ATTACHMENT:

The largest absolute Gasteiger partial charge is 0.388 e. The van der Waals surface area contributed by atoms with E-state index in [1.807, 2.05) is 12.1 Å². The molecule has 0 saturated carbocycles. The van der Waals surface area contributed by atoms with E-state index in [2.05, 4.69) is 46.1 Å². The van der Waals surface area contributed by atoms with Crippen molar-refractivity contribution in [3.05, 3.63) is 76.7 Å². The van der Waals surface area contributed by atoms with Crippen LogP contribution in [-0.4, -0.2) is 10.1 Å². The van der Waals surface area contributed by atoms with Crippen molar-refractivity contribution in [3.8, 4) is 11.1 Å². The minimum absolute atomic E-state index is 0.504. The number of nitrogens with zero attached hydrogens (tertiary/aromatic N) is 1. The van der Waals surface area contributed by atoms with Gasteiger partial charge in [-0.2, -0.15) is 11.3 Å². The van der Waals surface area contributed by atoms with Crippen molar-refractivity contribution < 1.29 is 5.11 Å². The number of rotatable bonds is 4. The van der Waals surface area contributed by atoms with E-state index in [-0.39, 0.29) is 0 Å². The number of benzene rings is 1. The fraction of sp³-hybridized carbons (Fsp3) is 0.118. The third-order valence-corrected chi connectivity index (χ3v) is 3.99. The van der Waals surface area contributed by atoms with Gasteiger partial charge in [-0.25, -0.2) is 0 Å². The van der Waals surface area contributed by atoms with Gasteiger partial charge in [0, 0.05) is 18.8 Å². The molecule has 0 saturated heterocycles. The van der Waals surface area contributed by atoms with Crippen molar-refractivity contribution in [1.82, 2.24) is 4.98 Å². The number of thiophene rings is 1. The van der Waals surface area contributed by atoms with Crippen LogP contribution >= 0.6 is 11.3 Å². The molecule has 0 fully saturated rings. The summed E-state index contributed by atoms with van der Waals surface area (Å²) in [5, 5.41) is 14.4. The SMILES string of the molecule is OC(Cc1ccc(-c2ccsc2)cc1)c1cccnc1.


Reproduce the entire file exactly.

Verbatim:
The largest absolute Gasteiger partial charge is 0.388 e. The van der Waals surface area contributed by atoms with E-state index in [1.807, 2.05) is 12.1 Å². The molecule has 0 saturated carbocycles. The van der Waals surface area contributed by atoms with E-state index in [2.05, 4.69) is 46.1 Å². The van der Waals surface area contributed by atoms with Crippen molar-refractivity contribution in [3.05, 3.63) is 76.7 Å². The van der Waals surface area contributed by atoms with Crippen LogP contribution in [-0.4, -0.2) is 10.1 Å². The van der Waals surface area contributed by atoms with Crippen molar-refractivity contribution in [3.8, 4) is 11.1 Å². The minimum absolute atomic E-state index is 0.504. The number of nitrogens with zero attached hydrogens (tertiary/aromatic N) is 1. The van der Waals surface area contributed by atoms with Gasteiger partial charge in [-0.2, -0.15) is 11.3 Å². The van der Waals surface area contributed by atoms with Crippen molar-refractivity contribution < 1.29 is 5.11 Å². The number of rotatable bonds is 4. The van der Waals surface area contributed by atoms with E-state index in [-0.39, 0.29) is 0 Å². The number of benzene rings is 1. The fraction of sp³-hybridized carbons (Fsp3) is 0.118. The third-order valence-corrected chi connectivity index (χ3v) is 3.99. The van der Waals surface area contributed by atoms with Gasteiger partial charge in [-0.25, -0.2) is 0 Å². The van der Waals surface area contributed by atoms with Gasteiger partial charge in [0, 0.05) is 18.8 Å². The molecule has 0 saturated heterocycles. The van der Waals surface area contributed by atoms with Crippen molar-refractivity contribution in [1.82, 2.24) is 4.98 Å². The number of thiophene rings is 1. The van der Waals surface area contributed by atoms with Crippen LogP contribution >= 0.6 is 11.3 Å². The molecule has 0 fully saturated rings. The summed E-state index contributed by atoms with van der Waals surface area (Å²) in [5, 5.41) is 14.4. The SMILES string of the molecule is OC(Cc1ccc(-c2ccsc2)cc1)c1cccnc1.